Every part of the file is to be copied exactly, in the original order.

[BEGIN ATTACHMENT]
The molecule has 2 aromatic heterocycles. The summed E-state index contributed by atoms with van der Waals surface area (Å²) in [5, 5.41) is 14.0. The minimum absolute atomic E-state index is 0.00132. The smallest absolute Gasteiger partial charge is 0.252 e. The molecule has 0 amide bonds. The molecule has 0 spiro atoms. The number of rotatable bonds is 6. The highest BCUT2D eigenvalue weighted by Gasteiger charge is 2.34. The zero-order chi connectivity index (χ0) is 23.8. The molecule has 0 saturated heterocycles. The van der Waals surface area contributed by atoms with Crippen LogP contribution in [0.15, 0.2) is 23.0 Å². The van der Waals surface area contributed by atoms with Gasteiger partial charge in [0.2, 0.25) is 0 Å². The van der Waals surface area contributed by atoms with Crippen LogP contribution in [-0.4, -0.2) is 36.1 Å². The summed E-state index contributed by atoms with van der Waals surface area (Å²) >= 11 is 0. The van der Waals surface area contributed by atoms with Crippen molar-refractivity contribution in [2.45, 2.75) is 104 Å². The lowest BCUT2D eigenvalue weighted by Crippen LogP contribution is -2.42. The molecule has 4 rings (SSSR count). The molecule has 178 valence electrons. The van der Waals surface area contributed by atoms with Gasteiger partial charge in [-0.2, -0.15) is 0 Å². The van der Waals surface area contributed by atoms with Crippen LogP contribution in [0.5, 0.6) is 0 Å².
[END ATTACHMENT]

The molecule has 2 aromatic heterocycles. The summed E-state index contributed by atoms with van der Waals surface area (Å²) in [5, 5.41) is 14.0. The minimum absolute atomic E-state index is 0.00132. The smallest absolute Gasteiger partial charge is 0.252 e. The molecule has 0 amide bonds. The molecule has 0 spiro atoms. The number of rotatable bonds is 6. The highest BCUT2D eigenvalue weighted by Gasteiger charge is 2.34. The zero-order chi connectivity index (χ0) is 23.8. The molecule has 0 saturated heterocycles. The van der Waals surface area contributed by atoms with Crippen LogP contribution in [0.15, 0.2) is 23.0 Å². The van der Waals surface area contributed by atoms with Gasteiger partial charge in [0.2, 0.25) is 0 Å². The van der Waals surface area contributed by atoms with Crippen LogP contribution in [-0.4, -0.2) is 36.1 Å². The summed E-state index contributed by atoms with van der Waals surface area (Å²) >= 11 is 0. The van der Waals surface area contributed by atoms with Crippen molar-refractivity contribution in [2.45, 2.75) is 104 Å². The lowest BCUT2D eigenvalue weighted by Crippen LogP contribution is -2.42. The molecule has 4 rings (SSSR count). The molecule has 178 valence electrons. The van der Waals surface area contributed by atoms with Gasteiger partial charge in [-0.2, -0.15) is 0 Å². The van der Waals surface area contributed by atoms with Crippen LogP contribution in [0.5, 0.6) is 0 Å².